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Criticize us but don't lecture us on democracy: Union Minister Ravi Shankar Prasad on Twitter's non-compliance with new IT Rules

WebdeskJun 18, 2021, 06:53 AM IST

Criticize us but don't lecture us on democracy: Union Minister Ravi Shankar Prasad on Twitter's non-compliance with new IT Rules

New Delhi : In the backdrop to the recent issues between Twitter India and the central government, Union Minister for Electronics and Information Technology Ravi Shankar Prasad on Thursday said that India was proud of being the world's largest and the most vibrant democracy and the government welcomes criticism but non-compliance of law under the garb of freedom of speech and democracy is not acceptable. The Union Minister in an exclusive interview with ANI also said that the social media platform should not "lecture us on democracy." 

 

He said that India has the distinction of being the world's largest and the most vibrant democracy and gave the example that the BJP won the Assam assembly polls but lost in West Bengal elections.

 

He said that in India, the judiciary questions the government, the media questions senior ministers. "Today, there are 100 crores users of Twitter in India. I am happy. Let them earn money. Allow users to criticize us. Most welcome. But when these profit-making companies lecture us on democracy...."

 

"I would like to ask a question- India is a democracy because its elections are fair. We won Assam and lost Bengal recently. We have a dependent judiciary that keeps us asking questions like with Covid. We are following. Media asks tough questions from a senior minister. That's what freedom of speech and democracy is about. These issues are important. But under the garb of these, you think you won't comply, then it's a misplaced argument," said the Union Minister.

 

This comes in the backdrop of the intermediary status of Twitter being removed and making the microblogging site liable under provisions, including the Indian Penal Code.

 

"I am not the one who declared it (removal of Twitter's intermediary status). The law has. If others followed, why couldn't they? We asked for three officers to be appointed in three months, and the period had exhausted on May 26. We gave them the last opportunity as a goodwill gesture," union minister Prasad told ANI in an exclusive interview.

The microblogging site, the minister said, had failed to appoint executives in the roles of resident grievance officer, nodal officer, and chief compliance officer as per norms of the government to deal with abuse and use of social media.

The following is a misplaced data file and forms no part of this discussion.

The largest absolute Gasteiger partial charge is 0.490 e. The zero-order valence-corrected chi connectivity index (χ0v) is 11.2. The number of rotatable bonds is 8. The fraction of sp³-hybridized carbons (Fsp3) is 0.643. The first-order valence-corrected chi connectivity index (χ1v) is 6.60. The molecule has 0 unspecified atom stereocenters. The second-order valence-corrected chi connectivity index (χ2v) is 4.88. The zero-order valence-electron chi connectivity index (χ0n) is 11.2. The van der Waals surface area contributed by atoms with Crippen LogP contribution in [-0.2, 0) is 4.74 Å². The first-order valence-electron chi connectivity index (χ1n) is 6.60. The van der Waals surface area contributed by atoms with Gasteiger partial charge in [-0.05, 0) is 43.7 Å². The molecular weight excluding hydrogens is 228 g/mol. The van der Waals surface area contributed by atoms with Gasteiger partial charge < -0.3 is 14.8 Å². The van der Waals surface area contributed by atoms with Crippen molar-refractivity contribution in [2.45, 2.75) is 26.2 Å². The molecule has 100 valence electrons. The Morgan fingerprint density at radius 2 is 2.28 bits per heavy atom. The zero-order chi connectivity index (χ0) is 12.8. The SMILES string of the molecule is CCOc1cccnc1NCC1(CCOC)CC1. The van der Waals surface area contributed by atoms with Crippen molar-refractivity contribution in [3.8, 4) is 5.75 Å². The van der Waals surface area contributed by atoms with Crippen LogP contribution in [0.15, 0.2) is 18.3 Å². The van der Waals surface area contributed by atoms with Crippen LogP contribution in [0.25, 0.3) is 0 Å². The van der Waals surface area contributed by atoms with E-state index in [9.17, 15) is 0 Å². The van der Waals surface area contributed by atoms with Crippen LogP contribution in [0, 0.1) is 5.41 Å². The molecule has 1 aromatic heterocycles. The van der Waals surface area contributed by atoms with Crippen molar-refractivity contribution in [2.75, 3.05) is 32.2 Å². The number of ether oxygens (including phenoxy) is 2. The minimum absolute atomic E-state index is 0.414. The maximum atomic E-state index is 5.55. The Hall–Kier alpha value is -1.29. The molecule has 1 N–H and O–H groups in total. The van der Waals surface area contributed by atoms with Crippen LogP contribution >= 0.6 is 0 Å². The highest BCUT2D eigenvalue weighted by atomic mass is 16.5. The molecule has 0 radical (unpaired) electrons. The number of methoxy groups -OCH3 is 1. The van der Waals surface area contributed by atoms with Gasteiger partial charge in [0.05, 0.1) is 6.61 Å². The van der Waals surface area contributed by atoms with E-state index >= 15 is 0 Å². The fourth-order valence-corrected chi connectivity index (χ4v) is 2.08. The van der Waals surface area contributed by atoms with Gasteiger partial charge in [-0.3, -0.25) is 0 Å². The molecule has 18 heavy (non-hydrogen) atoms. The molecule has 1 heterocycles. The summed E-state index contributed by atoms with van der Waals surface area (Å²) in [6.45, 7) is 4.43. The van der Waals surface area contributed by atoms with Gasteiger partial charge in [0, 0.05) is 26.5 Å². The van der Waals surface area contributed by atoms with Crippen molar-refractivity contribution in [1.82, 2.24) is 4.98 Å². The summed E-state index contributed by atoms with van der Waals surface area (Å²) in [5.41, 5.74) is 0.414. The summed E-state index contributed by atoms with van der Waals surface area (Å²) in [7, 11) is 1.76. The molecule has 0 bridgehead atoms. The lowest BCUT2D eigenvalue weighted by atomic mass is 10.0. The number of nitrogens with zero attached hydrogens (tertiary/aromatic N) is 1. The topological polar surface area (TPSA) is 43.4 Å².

"We gave them (Twitter) three months. Others have followed. They haven't. Rule 7 of (IT) guidelines says if you don't comply then under Sec 79 you may lose intermediary status and may become liable to other laws including penal laws of the country," Prasad said.

 

In his interview with ANI, the Union Law and Justice, Electronics and Information Technology and Communications Minister said that guidelines had been "a work in progress for the last three to four years."

 

The minister said that Twitter's non-compliance with the new IT Rules means it has lost its status as an intermediary, and now it can be held responsible for user-generated content.

 

Earlier Twitter was accorded protection as a third-party intermediary under Section 79 of the Information Technology (IT) Act, which states that any intermediary shall not be held legally or otherwise liable for any third party information, data, or communication link made available or hosted on its platform. Other social media platforms, such as YouTube, Facebook, WhatsApp, remain protected.

 

"There were two judgments of the Supreme Court. One in Prajwala case of 2018 which said that sexual manifestation of women should be avoided and then the Facebook case of 2019 September said that if there are messages which lead to violence, riots, etc, there should be a mechanism. There were demands of the Parliament cutting across party divide in 2018 from me, against fake news, against all those entries depicting women in a bad light. Then there were consultations after which we came up with these guidelines."

 

"The rule 7 of guidelines, which says that if you don't comply, under section 79, you may lose your intermediary status. And you may become liable to other laws, including penal laws.

"If something is happening, it isn't because of me but because of law namely clause 7 of rules guidelines," the minister said.

 

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